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New document

A new group show at Toronto’s Cooper Cole Gallery features AGO Artist-in-Residence alum, Timothy Yanick Hunter.

Timothy Yanick Hunter, Untitled (Shimmering)

Timothy Yanick Hunter, Untitled (Shimmering), 2022. Dye sublimation fabric SEG print in Non lit 17mm SEG Frame T.Hunter0016 55" X 46" X .5"139.7cm X 116.84cm X 1.27cm

For the last month, a new group exhibition at Toronto’s Cooper Cole Gallery has explored and questioned the subjectivity of historical narratives. New Document features an interdisciplinary collection of works from contemporary artists Moyra Davey, Nikita Gale, Laurie Kang, Paul Mpagi Sepuya and – an AGO Artist-in-Residence alumnus – Timothy Yanick Hunter. 

New Document brings together conceptual photographic, sculptural and sound-based works that reflect on subjectivity, rethinking how it has been archived and categorized over time. In their respective practices, the artists question the linear nature of historical narratives, critically asking who is speaking, who is listening, and whose voices are being heard.  

New works by Toronto-based multidisciplinary artist and curator Timothy Yanick Hunter take into account both digital and physical approaches to image-making, using forms of looping, rhythm and repetition. With the photo-based works Untitled (Shimmering) and Untitled (Taste), he poses questions about the familiar, and challenges viewers to imagine futures beyond our context.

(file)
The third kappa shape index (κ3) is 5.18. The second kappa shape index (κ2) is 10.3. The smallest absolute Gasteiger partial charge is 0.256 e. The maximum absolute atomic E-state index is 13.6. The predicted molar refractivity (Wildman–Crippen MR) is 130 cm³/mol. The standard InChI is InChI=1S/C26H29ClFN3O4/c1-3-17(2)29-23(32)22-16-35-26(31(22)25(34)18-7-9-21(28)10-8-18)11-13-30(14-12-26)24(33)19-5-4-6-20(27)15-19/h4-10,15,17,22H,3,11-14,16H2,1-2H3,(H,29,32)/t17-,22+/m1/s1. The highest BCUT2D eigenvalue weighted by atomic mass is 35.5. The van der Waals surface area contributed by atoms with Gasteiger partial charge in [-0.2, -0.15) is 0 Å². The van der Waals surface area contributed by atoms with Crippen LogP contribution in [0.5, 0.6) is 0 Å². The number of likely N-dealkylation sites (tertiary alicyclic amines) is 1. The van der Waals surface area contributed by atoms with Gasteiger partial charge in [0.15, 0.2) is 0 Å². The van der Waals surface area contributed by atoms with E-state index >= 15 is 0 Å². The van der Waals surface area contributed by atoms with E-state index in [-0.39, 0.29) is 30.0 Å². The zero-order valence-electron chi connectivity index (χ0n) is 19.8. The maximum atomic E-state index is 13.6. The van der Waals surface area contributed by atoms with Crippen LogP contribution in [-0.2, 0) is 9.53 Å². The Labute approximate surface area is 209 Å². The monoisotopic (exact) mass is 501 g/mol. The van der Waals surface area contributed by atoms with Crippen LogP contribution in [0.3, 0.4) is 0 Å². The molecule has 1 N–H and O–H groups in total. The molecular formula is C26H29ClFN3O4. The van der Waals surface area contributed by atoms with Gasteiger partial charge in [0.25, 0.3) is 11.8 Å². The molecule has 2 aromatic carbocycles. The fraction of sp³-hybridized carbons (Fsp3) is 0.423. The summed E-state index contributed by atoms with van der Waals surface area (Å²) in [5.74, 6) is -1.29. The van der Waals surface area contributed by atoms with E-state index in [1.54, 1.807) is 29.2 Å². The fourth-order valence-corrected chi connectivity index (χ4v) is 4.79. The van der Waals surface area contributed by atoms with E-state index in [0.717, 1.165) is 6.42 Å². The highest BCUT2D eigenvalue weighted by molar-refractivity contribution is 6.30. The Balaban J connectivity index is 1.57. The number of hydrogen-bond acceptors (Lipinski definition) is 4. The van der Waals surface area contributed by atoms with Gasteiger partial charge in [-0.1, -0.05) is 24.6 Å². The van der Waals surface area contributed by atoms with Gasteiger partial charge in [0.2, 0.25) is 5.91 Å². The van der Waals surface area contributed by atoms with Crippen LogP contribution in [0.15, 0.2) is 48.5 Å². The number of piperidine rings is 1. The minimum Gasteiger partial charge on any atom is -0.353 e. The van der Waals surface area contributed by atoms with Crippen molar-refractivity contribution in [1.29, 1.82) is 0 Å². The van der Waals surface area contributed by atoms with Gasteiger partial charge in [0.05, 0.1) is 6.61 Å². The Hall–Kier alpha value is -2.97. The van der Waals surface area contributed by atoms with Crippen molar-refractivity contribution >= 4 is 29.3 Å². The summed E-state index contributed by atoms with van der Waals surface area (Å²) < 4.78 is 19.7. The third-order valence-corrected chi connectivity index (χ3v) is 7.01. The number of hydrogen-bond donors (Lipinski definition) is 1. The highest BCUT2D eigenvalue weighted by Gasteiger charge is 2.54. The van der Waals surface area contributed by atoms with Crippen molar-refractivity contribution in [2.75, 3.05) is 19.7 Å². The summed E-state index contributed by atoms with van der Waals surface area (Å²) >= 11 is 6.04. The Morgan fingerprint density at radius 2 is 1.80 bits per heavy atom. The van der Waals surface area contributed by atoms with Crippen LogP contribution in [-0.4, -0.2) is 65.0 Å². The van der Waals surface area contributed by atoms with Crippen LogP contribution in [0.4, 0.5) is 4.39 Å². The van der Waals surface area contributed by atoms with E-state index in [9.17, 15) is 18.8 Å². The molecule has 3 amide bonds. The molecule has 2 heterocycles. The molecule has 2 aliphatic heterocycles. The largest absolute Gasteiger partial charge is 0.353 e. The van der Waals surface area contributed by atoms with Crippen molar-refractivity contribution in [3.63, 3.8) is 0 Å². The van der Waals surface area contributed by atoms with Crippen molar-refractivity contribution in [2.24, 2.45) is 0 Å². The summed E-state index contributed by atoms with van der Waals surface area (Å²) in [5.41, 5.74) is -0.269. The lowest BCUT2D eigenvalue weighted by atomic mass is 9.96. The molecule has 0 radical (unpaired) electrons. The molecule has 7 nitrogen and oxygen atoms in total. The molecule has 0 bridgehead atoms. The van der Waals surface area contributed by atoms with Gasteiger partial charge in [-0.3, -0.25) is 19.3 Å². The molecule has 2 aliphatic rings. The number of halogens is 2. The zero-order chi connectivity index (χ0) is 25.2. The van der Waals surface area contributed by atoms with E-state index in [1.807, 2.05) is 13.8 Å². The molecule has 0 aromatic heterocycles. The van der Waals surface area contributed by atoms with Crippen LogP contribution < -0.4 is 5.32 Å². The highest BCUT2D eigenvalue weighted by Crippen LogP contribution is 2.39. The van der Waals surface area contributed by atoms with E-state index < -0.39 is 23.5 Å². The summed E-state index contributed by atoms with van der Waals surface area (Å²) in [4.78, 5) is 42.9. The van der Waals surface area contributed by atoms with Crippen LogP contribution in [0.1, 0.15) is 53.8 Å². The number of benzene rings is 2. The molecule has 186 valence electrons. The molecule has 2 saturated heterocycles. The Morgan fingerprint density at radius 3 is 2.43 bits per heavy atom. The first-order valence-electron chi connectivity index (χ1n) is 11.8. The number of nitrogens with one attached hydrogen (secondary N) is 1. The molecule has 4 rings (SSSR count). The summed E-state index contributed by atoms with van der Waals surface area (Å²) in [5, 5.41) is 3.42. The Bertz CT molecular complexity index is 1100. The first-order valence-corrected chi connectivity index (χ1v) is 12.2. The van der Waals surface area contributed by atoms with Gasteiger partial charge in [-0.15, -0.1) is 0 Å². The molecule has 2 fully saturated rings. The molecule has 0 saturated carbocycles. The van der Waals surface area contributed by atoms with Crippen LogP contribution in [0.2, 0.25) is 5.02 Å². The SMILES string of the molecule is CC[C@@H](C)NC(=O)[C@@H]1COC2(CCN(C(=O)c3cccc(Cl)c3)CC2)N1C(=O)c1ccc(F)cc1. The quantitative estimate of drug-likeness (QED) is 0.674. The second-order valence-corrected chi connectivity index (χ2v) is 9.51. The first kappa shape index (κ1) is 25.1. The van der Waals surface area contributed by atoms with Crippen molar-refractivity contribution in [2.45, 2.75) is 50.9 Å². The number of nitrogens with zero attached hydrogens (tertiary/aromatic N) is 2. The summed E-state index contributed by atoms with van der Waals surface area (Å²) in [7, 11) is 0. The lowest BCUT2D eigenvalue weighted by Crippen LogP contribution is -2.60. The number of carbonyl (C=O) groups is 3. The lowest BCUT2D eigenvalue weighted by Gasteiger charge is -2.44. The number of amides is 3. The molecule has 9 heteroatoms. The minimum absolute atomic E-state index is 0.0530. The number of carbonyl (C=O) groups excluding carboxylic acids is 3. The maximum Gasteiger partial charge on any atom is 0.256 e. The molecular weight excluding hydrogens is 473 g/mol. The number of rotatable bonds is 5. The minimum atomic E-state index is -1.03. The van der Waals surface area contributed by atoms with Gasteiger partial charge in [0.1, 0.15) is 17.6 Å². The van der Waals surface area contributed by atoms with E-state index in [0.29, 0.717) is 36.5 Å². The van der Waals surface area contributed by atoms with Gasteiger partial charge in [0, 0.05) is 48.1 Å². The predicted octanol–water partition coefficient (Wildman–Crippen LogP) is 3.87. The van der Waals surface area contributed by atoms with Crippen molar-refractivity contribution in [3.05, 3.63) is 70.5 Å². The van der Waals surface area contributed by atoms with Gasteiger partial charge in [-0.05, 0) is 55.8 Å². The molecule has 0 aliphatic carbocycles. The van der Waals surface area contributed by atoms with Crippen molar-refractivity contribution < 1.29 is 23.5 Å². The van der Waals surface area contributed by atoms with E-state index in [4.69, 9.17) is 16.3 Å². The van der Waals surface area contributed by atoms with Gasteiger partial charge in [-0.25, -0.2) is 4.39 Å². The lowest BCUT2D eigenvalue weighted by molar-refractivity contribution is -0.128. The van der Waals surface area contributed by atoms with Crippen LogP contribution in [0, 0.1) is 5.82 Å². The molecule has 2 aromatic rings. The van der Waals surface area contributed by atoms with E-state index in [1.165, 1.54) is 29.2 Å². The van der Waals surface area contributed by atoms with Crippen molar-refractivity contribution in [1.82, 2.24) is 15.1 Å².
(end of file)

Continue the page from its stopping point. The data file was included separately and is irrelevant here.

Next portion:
Hunter’s practice employs strategies of bricolage to examine Black and Afro-diasporic experiences and methods of decolonization. His work is primarily focused on the political, cultural and social richness of the Black Diaspora, and often delves into speculative narratives and the intersections of physical space, digital space and the intangible.

Hunter’s work made during his AGO residency extends his long-form project  True and Functional – a time-based, multi-site artwork exploring ideas around Pan-African thought and Black cultural output. It combines elements of sound, music, text, image and video. Hunter uses this work to examine practices of sampling and re-interpretation – what he feels are integral art practices developed throughout the contemporary African Diaspora. 

Additionally, Hunter’s True and Functional was recently exhibited at the 2022 Toronto Biennial of Art in Mississauga’s Small Arms Inspection Building. This installation featured multiple television monitors placed on the floor, continuously looping a five-minute video. 

This week is your last chance to see New Document featuring the work of Timothy Yanick Hunter, on view at Copper Cole Gallery in Toronto until July 30.

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